Achieving impact through frontier investment
Larry Fink’s annual letter to CEOs last year on how companies must have a social purpose helped shift the dial further in the direction of impact investing. Undeniably, this follows a trend that has taken hold in recent years, as investing with a social conscience has gained its own mammoth momentum.
On a wider scale, the need to harness the power of private capital to solve global challenges has been felt around the world and resulted in some fund managers increasingly committing to help scale social impact investment. One company that has been leading the way is MicroVest, a US-based asset management firm dedicated to applying a commercial framework to investing in unbanked and under-served markets.
Founded in 2003, MicroVest aims to demonstrate that investing in an aspiring, and rapidly growing, middle class and its enterprises in a frontier market and focusing on a sustainable investment process that provides private capital to low-income financial institutions could, in turn, deliver good risk-adjusted returns.
‘We are about building financial institutions. It is a commercial approach that offers the most effective, scalable and sustainable solution for generating meaningful financial and social returns to our investors,’ Gil Crawford, CEO at MicroVest, tells IR Magazine.
MicroVest lends only to financial institutions or financial intermediaries. ‘We never make a direct loan to an individual or individual small business, always to a financial intermediary,’ explains Crawford. ‘Our loans tend to be over two to three years, so there is a fairly quick turnover in our portfolio. We have designed investment products that institutional investors, pension funds, insurance companies, family offices, registered investment advisers and endowments can come into.
‘During my most recent trip to London and Zurich, it was clear that European investors understand the importance of financial inclusion.’
With a track record of 15 years, MicroVest has helped bring financial accessibility to the unbanked or under-served regions of the world and held its banner high for promoting a sustainable and inclusive economy. Its assets under management now total $385 mn.
‘There are a lot of good economies in Africa that are not in the emerging markets indexes,’ notes Crawford. ‘By definition, these frontier economies are under-represented. In addition, think how difficult it is to get short-term credit in those countries. We are creating short-term, frontier assets that aren’t accessible to investors anywhere elsewhere.’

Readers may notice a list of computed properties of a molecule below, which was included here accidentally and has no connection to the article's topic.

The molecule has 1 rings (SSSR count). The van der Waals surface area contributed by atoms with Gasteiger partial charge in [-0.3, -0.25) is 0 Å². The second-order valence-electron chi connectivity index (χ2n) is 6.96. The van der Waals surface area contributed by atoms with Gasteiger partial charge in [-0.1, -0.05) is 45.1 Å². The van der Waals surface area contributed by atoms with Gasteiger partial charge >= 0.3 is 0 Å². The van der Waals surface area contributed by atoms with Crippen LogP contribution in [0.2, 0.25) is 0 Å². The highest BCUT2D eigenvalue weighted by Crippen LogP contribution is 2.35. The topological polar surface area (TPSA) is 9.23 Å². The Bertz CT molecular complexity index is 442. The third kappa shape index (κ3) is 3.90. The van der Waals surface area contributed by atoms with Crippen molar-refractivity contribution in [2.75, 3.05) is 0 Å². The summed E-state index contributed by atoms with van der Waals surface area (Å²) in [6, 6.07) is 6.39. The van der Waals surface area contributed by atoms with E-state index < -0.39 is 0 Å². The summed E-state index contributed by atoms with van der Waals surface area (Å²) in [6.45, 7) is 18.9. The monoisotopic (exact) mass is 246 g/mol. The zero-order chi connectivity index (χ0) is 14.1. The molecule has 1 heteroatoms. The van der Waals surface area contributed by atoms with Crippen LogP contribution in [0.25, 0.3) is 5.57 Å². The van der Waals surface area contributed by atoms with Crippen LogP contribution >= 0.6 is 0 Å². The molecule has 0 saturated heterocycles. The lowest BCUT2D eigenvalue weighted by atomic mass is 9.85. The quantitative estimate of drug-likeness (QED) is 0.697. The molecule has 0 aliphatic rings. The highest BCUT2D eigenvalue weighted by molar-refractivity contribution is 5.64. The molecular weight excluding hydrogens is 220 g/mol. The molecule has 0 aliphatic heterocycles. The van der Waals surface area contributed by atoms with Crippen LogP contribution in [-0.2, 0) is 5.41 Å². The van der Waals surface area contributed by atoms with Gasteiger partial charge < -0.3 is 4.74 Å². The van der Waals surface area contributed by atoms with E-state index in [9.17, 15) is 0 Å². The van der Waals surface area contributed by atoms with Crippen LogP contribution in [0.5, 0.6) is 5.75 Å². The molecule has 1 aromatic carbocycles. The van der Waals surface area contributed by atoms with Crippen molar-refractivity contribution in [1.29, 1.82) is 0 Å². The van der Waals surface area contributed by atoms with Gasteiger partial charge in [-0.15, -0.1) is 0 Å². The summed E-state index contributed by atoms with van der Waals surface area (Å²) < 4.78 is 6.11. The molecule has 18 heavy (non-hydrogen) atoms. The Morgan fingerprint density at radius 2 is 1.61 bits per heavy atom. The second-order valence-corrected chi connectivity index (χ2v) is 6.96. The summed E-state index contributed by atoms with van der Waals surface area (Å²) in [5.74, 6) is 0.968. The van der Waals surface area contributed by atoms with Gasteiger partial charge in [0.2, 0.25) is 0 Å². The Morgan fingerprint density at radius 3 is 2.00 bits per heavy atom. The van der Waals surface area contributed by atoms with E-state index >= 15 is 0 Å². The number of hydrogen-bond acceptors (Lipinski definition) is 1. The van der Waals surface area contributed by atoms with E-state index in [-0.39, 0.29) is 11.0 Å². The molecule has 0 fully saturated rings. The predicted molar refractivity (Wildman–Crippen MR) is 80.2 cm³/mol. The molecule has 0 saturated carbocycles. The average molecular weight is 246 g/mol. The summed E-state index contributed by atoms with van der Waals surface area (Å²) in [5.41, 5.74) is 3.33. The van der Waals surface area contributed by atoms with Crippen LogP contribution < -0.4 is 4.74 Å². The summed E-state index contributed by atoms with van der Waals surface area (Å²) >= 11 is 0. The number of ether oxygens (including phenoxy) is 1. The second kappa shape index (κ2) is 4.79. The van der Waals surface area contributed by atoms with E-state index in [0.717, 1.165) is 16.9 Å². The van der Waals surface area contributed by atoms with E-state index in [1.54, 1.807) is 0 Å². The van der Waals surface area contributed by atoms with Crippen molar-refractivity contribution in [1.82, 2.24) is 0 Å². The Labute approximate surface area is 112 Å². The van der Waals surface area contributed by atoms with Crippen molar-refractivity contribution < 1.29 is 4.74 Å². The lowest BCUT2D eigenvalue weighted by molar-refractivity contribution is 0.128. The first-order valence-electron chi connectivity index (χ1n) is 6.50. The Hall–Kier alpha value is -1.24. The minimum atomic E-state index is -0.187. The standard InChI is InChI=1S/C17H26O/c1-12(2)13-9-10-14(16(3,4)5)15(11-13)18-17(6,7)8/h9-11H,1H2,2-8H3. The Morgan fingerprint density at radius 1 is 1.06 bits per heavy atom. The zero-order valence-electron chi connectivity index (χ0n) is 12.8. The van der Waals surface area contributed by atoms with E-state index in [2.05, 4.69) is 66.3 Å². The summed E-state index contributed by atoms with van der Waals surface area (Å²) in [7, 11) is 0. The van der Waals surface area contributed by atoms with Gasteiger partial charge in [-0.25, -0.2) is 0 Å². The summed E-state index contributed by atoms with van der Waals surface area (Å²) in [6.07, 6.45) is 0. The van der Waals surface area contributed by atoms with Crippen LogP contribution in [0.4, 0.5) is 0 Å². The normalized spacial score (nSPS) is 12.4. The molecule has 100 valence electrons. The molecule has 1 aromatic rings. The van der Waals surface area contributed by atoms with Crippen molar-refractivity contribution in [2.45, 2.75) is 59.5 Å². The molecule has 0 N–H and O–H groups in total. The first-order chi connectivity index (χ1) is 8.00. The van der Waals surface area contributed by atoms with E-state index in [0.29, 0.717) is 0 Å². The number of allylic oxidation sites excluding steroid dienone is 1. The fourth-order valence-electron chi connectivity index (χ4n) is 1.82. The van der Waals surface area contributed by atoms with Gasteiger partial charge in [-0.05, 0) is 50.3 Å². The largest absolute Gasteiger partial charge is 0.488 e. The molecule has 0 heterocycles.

MicroVest’s chairman is Bo Cutter, a director of the National Economic Council during the Clinton administration and former chairman of the charity Care USA, as well as a major driver behind the whole operation. He realized that while non-profits make effective use of donations, financial intermediation is not part of their core competence.
‘We wanted to demonstrate to the capital markets that microfinance was an investable asset class,’ says Crawford. ‘We did have some basic principles, including that the initial fund would have to be large enough to attract large institutional ticket sizes, and that we would have a pro-business board of directors and an economist on the investment committee.’
So was his and Cutter’s approach purely business or ideological? ‘It was both,’ admits Crawford. Three non-profits now own 77 percent of the group with the other 23 percent owned by the senior management team.
As CEO, Crawford has the job of balancing the social and business benefits; a clear focus and a measure of diplomacy are much needed. Trained at Chase Manhattan Bank, Crawford learned the three ‘Cs’ of credit – cash flow, collateral and character – which he has changed to country, character and credit.
When looking at a country, Crawford and his colleagues look at four elements: the country’s financial system, the underlying economy, the political situation and the legal environment (involving the rule of law, transparency and the general environment to do business). ‘We have metrics for all those that give us an overall country score,’ says Crawford.
He also has an interesting way to find out what is happening on the ground in a country. ‘I talk to cab drivers and ask them where they are putting their money,’ he says. ‘We interview the clients of the institutions we underwrite, and also ask our local networks for character references of the senior management team before entering any new deal.’
This has obviously had the benefit of putting MicroVest in the driving seat of impact and social investing.